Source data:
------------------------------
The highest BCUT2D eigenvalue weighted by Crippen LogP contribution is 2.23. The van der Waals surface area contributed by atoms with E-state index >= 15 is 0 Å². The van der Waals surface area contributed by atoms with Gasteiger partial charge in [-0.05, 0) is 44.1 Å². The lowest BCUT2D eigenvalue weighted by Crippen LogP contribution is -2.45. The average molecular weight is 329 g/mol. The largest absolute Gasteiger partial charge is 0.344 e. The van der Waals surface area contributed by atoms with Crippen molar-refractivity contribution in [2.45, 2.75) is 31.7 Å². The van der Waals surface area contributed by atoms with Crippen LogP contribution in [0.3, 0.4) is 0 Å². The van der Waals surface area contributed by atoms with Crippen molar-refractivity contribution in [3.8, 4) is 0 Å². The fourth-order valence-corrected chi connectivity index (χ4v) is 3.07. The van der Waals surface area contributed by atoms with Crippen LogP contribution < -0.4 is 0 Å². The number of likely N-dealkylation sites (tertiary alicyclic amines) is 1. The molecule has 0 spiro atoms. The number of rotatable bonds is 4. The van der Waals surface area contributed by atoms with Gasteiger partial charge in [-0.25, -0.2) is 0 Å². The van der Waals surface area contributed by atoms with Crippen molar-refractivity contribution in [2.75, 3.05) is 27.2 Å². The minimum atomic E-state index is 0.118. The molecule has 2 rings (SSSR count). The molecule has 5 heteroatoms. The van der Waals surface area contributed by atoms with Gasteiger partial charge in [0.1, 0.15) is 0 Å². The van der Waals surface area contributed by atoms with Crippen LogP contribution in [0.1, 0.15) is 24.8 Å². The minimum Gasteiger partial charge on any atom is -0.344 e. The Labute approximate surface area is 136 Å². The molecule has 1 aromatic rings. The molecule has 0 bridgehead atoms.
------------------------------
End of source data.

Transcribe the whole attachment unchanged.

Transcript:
The highest BCUT2D eigenvalue weighted by Crippen LogP contribution is 2.23. The van der Waals surface area contributed by atoms with E-state index >= 15 is 0 Å². The van der Waals surface area contributed by atoms with Gasteiger partial charge in [-0.05, 0) is 44.1 Å². The lowest BCUT2D eigenvalue weighted by Crippen LogP contribution is -2.45. The average molecular weight is 329 g/mol. The largest absolute Gasteiger partial charge is 0.344 e. The van der Waals surface area contributed by atoms with Crippen molar-refractivity contribution in [2.45, 2.75) is 31.7 Å². The van der Waals surface area contributed by atoms with Crippen LogP contribution in [0.3, 0.4) is 0 Å². The van der Waals surface area contributed by atoms with Crippen molar-refractivity contribution in [3.8, 4) is 0 Å². The fourth-order valence-corrected chi connectivity index (χ4v) is 3.07. The van der Waals surface area contributed by atoms with Crippen LogP contribution < -0.4 is 0 Å². The number of likely N-dealkylation sites (tertiary alicyclic amines) is 1. The molecule has 0 spiro atoms. The number of rotatable bonds is 4. The van der Waals surface area contributed by atoms with Gasteiger partial charge in [-0.25, -0.2) is 0 Å². The van der Waals surface area contributed by atoms with Crippen molar-refractivity contribution in [2.75, 3.05) is 27.2 Å². The minimum atomic E-state index is 0.118. The molecule has 2 rings (SSSR count). The molecule has 5 heteroatoms. The van der Waals surface area contributed by atoms with Gasteiger partial charge in [0.1, 0.15) is 0 Å². The van der Waals surface area contributed by atoms with Crippen LogP contribution in [0.1, 0.15) is 24.8 Å². The minimum Gasteiger partial charge on any atom is -0.344 e. The Labute approximate surface area is 136 Å². The molecule has 1 aromatic rings. The molecule has 0 bridgehead atoms.